Matlab Upazila

Traveling from a semiarid climate to one as tropical as Bangladesh was obviously a total shock to my system. Not to mention the shock to my hair. Utah killed all the natural curl I once had, but Bangladesh must be some sort of sorcerer because those curls were resurrected! Back from the dead and traveling to the people on the American continent to deliver his message… oh wait. That’s the Book of Mormon. Sorry. I haven’t had my coffee yet.

So my hair was out of control, and I know I joke here quite a bit about how much I look like an eight-year-old boy who just rolled out of bed on Saturday morning. And I even mentioned this to our group, that I may be a very confusing sight to the residents of Bangladesh. But on the fourth day of our trip I entered the lobby of our hotel with My Hair and a brightly striped long-sleeve shirt clinging to my curve-less body, and the photographer was like YOU SO WEREN’T KIDDING.

Thanks a lot, JOSH. Listen. You are not allowed to make fun of women who look like eight-year-old boys unless you are a woman who looks like an eight-year-old boy.

That day we were headed out to a subdistrict called Matlab to see the unbelievable work of the ICDDR, B who have implemented a package of interventions in maternal health with amazing results. First we had to drive an hour and a half in traffic to the Meghna River, one of three that forms the Ganges Delta, the largest on earth fanning out to the Bay of Bengal. And then we divided into two groups and headed out on small boats. And it was incredible.

Because not only were we out of the traffic and densely packed city, but we also got to see the country expand out before us, glorious and humble in equal parts. We waved and caught smiles from fishermen who passed by. We saw groups of boys playing soccer on the banks. We saw children swimming in the mid-day heat, women washing clothes in the water just steps from their homes.

The simplicity was a refreshing contrast to everything I had seen or felt up to that point.

The ICDDR, B originally focused on cholera (it’s widely held that cholera has its origins in the Ganges Delta), but their work has expanded over the years to include issues such as maternal health and HIV/AIDS. What they’ve been doing in Matlab has helped decrease the maternal mortality rate significantly, and we got to see firsthand what techniques they’re using.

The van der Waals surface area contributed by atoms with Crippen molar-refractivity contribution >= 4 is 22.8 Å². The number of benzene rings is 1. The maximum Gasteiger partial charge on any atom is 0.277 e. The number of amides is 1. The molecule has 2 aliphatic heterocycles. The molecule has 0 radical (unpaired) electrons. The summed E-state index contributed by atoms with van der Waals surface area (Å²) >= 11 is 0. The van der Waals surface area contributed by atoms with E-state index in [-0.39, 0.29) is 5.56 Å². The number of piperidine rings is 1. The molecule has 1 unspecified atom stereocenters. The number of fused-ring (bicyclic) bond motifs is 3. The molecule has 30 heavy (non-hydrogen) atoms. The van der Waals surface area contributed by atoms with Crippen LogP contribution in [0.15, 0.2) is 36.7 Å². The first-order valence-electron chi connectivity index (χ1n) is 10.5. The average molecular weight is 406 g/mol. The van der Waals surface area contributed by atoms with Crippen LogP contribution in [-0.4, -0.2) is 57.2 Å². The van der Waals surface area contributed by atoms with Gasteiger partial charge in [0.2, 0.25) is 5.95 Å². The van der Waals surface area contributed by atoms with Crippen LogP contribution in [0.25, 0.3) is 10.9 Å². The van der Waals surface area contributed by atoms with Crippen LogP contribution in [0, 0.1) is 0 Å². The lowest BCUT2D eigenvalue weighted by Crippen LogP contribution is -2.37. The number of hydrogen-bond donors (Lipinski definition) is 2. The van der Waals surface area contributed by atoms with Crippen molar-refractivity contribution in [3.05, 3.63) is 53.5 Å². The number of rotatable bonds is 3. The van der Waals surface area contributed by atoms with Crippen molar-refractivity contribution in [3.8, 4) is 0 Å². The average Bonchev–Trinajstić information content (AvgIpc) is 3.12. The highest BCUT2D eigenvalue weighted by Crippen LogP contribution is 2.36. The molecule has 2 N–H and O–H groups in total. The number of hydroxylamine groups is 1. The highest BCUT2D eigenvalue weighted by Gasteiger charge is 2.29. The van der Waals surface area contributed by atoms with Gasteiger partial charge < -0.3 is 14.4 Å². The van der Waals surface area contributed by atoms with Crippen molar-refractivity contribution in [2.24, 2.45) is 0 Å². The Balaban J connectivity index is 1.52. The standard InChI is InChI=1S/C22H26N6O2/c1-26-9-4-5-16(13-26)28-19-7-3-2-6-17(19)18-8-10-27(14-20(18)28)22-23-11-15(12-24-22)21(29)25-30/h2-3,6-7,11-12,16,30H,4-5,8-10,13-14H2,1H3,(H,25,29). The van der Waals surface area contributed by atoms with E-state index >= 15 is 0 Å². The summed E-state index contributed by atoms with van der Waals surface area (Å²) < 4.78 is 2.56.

First we met with a field worker whose job it is to track the wellbeing of every household in her region, and she happened to be making a house call to a woman in need of a pregnancy test. This field worker keeps track of all the information she collects on a mobile device which keeps physical paperwork to a minimum.

The woman awaiting the pregnancy test had a boy who observed quietly, oblivious to the fact that in the next eight or so months he’d have a sibling, one whose chances of surviving childbirth have been greatly increased.

Women who do become pregnant receive prenatal care in what’s called a sub-center facility (there are more than three dozen in Matlab), and the one we toured was, relative to some of the facilities we’d seen earlier in the week, in superb condition.

Women give birth in these sub-center facilities, but we also witnessed a group in the process of learning Home Based Life Saving Birth Skills from a midwife just in case of emergency.

Once a baby is born a community worker will visit the mother and child for the next 28 days before assigning her to a fixed site center near her home for further care. Also, it’s at these fixed site centers that babies receive life-saving vaccinations.

This baby is actually awaiting a vaccination…

…from this woman who has been running a fixed care facility for over 35 years.

Our final stop was back at the main hospital run by the ICDDR, B, and it really was one of the most encouraging things we saw on the whole trip: babies receiving care days after birth…

… a woman in active labor with access to a doctor and clean facilities…

… and finally what’s called a Kangaroo Care ward. I hadn’t even realized up to this point that the concept of a NICU doesn’t really exist in Bangladesh. So to mimic the warmth of an incubator, these women give their premature babies skin-to-skin contact until they are out of the woods.

I am writing specifically about this part of our trip because it shows change and progress. Yes, there are still questions as to how to further develop these programs and how to replicate it elsewhere. But when someone ever says that the problem is too big to fix I can point to this and say, not for these women.

And I salute those organizations who are at least trying to fix parts of the problem.